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Brit infantry in WWII - what went wrong?


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re Hojutsuka:

"Or take Khota Baru, which someone earlier in this thread wanted to nominate as the first defeat suffered by the Japanese on land. According to this poster (sorry, I don't remember who it was), the Indian units held their positions and inflicted heavy casualties on the Japanese, preventing them from creating a significant bridgehead, until they retired after receiving orders to do so. Thus, it is claimed as a British victory. I have read Japanese accounts of this action, and from the Japanese point of view, Khota Baru was seen as a totally successful operation. The Japanese unit landed on a beach held by strong enemy forces, dug in and supported by heavy weapons. In spite of heavy casualties (only to be to be expected in such an operation), the Japanese unit succeeded in landing and forming a bridgehead for the following units."

 

The mysterious poster was me.

 

I don't think anyone has claimed the British won a "victory" at Kota Bharu. What I said was that the Japanese got their arses handed to them until the Indians withdrew after what they were defending was destroyed.

 

That was disproved. The defending Indians withdrew because their positions were penetrated by the Japanese, as the webpage posted showed.

 

The point was that the engagement showed that the Japanese were not the 'supermen' that were feared in the first months of the Pacific War, but the times they lost got lost in the overall disaster. Had that action been widely known the Allies might have learned some of their lessons a lot earlier.

It wasn't germane because the Indians were defeated.

 

IIRC, the post was in response to  post that said it was months before Allied troops managed to beat the Japanese. The truth is the Japanese lost battles in Malaya and the PI (and NEI for all I know) but this was submerged in the strategic picture, where their strength in 12/41 was so great they literally couldn't have lost the campaigns.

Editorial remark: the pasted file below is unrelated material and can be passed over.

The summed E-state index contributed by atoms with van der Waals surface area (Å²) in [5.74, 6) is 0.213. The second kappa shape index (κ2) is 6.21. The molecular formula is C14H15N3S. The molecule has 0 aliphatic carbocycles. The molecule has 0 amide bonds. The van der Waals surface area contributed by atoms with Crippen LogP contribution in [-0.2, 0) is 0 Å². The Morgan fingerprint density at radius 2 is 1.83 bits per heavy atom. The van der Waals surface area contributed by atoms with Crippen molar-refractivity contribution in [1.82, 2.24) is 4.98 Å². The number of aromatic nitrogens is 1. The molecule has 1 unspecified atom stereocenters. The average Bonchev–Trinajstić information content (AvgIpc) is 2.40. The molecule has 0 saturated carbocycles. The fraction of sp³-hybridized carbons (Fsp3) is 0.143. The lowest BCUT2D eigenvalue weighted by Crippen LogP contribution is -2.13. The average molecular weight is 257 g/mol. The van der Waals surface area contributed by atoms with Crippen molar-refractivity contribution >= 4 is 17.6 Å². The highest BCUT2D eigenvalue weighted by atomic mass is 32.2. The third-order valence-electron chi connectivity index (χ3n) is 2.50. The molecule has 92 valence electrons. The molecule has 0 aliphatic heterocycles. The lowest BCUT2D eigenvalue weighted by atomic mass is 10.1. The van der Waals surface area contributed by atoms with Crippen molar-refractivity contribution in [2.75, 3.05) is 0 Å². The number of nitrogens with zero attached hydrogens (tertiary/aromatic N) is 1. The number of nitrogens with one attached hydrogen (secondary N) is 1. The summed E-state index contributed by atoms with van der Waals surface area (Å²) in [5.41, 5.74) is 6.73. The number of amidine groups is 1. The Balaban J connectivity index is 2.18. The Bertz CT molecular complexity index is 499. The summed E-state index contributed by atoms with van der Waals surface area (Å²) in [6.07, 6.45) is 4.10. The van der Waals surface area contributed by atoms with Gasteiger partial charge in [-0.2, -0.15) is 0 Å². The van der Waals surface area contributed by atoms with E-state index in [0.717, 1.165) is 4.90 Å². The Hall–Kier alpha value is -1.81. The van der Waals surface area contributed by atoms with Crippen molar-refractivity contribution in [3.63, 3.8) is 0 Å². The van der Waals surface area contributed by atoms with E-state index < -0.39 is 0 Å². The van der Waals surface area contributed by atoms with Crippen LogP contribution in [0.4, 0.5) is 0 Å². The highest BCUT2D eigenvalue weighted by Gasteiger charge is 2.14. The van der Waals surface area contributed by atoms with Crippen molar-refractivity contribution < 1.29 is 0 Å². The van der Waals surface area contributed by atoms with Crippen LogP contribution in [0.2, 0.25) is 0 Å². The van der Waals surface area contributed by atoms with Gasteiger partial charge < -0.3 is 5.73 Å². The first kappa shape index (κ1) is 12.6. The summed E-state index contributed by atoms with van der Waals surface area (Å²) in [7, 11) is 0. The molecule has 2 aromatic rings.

135091[/snapback]

 

They won the campaigns, that was what mattered.

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One reason why British infantry in WW2 had a difficult time: lack of experience. After Dunkirk, it was almost 18 months before a single British infantry division (as opposed to armoured or Commonwealth divisions) saw action against the Germans - 70th Division in Operation Crusader during November-December, 1941. After this 70th Division was sent to India and the next significant action was again by a single division, 50th Division, in May, 1942 at Gazala. 50th Division stayed in action through the rest of the campaign, being joined by 44th Division for Alam Halfa and 51st Division for Alamein. However, 44th Division was broken up after Alamein, and only one British infantry division (78th) saw action in the first phase of the Tunisia campaign. Only in the spring of 1943, when the 1st, 4th, 46th and 56th Divisions entered action in Tunisia, did the British have more than 3 active infantry divisions with post-Dunkirk combat experience against the Germans. Hardly a significant edge over the Americans.

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Colin, you must also remember one in three battalions in each Indian infantry division was British (in the Middle East at least) and by 1943 several of these had seen action- 4th, 5th, 10th and part of the 8th in the Middle East and East Africa, the 17th, 14th and 26th in Burma, and the 9th and 11th in Malaya (though of course these last two were lost almost in their entirety; the 9th had only two brigades and no British battalions). So another 22 or so British infantry battalions at least had seen at least some action (and some of them quite a bit) in that timeframe. This is not counting infantry in independent brigades (most significantly the variously-numbered Guards brigade in North Africa) or in the armoured divisions.

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Yes, but again if they had taken some RAF troopies they could have added more to the Army, or more from the RN later in the war...

 

Not quite sure what you mean. AFAIK some personnel were transferred from the RAF to the Army around 1944, and quite a few RA anti-aircraft gunners were transferred to the infantry. Recruiting for RAF ground crew was eventually stopped and those who washed out as aircrew were given the choice between the Army and the coal mines.

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...and those who washed out as aircrew were given the choice between the Army and the coal mines.

 

Let's see...get killed in a couple of months by a German bullet or get killed in twenty years by black lung. Who says that British weren't great humanitarians?

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Colin, you must also remember one in three battalions in each Indian infantry division was British (in the Middle East at least) and by 1943 several of these had seen action- 4th, 5th, 10th and part of the 8th in the Middle East and East Africa, the 17th, 14th and 26th in Burma, and the 9th and 11th in Malaya (though of course these last two were lost almost in their entirety; the 9th had only two brigades and no British battalions). So another 22 or so British infantry battalions at least had seen at least some action (and some of them quite a bit) in that timeframe. This is not counting infantry in independent brigades (most significantly the variously-numbered Guards brigade in North Africa) or in the armoured divisions.